The coefficients
${s}_{ik+1}$ are replaced by their concrete values one or zero. Then follows
$\begin{array}{c}F\left(\infty \right)={\displaystyle \underset{i=1}{\overset{{2}^{k}}{\sum}}\left({p}_{k+1}\cdot {\displaystyle \underset{j=1}{\overset{k}{\prod}}\left({p}_{j}^{{s}_{ij}}\cdot {\left(1-{p}_{j}\right)}^{1-{s}_{ij}}\right)}\right)}\\ \text{\hspace{0.17em}}\text{\hspace{0.17em}}+{\displaystyle \underset{i=1}{\overset{{2}^{k}}{\sum}}\left(\left(1-{p}_{k+1}\right)\cdot {\displaystyle \underset{j=1}{\overset{k}{\prod}}\left({p}_{j}^{{s}_{ij}}\cdot {\left(1-{p}_{j}\right)}^{1-{s}_{ij}}\right)}\right)}\\ ={\displaystyle \underset{i=1}{\overset{{2}^{k}}{\sum}}\left(\left({p}_{k+1}+1-{p}_{k+1}\right)\cdot {\displaystyle \underset{j=1}{\overset{k}{\prod}}\left({p}_{j}^{{s}_{ij}}\cdot {\left(1-{p}_{j}\right)}^{1-{s}_{ij}}\right)}\right)}\end{array}$
From the induction assumption it follows, that F(∞) = 1 for n = k + 1. So it was verified that the condition (1) of the theorem is accomplished.
By increasing t the number of summands in function (3) increases. To demonstrate the monotony it has to be shown, that all summands are non-negative. The summands are products themselves. The factors have the structure
${p}_{j}^{{s}_{ij}}\cdot {\left(1-{p}_{j}\right)}^{1-{s}_{ij}}$. Distinction has to be made between two cases:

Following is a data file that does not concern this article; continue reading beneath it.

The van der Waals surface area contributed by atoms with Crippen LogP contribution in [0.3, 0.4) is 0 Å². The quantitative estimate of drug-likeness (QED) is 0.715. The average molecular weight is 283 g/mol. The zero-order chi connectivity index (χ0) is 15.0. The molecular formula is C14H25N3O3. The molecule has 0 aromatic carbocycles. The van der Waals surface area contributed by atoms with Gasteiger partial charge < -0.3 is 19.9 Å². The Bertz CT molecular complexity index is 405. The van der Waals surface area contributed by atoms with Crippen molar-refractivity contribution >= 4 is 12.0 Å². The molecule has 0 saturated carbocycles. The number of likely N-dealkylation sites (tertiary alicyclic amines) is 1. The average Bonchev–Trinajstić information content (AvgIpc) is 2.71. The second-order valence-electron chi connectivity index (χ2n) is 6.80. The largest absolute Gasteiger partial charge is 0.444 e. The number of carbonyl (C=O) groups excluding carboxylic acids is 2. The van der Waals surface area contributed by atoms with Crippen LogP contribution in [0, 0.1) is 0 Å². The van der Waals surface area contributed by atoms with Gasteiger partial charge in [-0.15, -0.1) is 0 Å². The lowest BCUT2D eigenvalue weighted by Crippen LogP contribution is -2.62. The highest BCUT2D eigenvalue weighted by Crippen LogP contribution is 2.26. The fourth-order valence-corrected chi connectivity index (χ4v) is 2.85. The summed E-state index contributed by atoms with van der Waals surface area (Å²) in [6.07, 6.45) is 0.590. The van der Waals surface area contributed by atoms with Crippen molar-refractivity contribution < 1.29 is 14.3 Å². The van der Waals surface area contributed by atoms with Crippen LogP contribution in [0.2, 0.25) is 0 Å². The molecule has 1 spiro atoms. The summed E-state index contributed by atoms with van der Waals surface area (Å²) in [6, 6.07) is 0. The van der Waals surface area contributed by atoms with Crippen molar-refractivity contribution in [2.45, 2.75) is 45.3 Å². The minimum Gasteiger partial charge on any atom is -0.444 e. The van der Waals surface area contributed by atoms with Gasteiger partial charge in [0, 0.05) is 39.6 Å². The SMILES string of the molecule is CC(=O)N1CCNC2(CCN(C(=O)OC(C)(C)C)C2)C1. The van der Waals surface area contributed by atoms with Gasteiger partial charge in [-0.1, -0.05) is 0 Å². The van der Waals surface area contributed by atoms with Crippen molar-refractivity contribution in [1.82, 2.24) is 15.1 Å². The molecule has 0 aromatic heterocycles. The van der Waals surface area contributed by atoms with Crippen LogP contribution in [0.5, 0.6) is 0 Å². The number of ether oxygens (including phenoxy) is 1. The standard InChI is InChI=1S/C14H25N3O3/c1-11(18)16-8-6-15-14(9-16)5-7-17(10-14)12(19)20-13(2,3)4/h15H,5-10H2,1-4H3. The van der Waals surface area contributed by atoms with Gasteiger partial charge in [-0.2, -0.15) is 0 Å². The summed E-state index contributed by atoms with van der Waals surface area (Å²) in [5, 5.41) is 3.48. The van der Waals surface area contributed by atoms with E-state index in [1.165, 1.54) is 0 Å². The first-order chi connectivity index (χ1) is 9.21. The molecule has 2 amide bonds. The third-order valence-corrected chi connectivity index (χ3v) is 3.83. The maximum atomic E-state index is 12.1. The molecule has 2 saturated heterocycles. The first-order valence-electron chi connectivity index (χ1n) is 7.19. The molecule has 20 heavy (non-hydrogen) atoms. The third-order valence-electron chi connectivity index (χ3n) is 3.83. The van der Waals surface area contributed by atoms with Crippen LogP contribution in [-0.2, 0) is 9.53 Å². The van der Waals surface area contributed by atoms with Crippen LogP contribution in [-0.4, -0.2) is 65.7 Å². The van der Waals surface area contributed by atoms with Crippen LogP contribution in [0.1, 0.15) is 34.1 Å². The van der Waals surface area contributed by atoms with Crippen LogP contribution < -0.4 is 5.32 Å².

s_{ij} = 0: then the factor reduces to (1 − p_{j}), which is non-negative since
$0\le {p}_{j}\le 1$.
s_{ij} = 1: then the factor only remaining p_{j}, which is non-negative.
So the function (3) also satisfies the condition (2) of the theorem.
The function (3) is a jump continuous function and because of the strict inequality in
${F}_{X}\left(t\right)=P\left(X<t\right)$ it is a left-continuous function. So the function (3) also satisfies the condition (3) of the sentence and it is a distribution function.
To illustrate the Definition 1, the probability mass function and the cumulative distribution function are considered for the following example in Table 1 and Figure 1.
Figure 1. Probability mass function and cumulative distribution function.
3. Moments and Characteristics of the Extended Binomial Distribution
The extended binomial distribution of a random variable X by Definition 1 is a linear combination of independent Bernoulli distributed random variables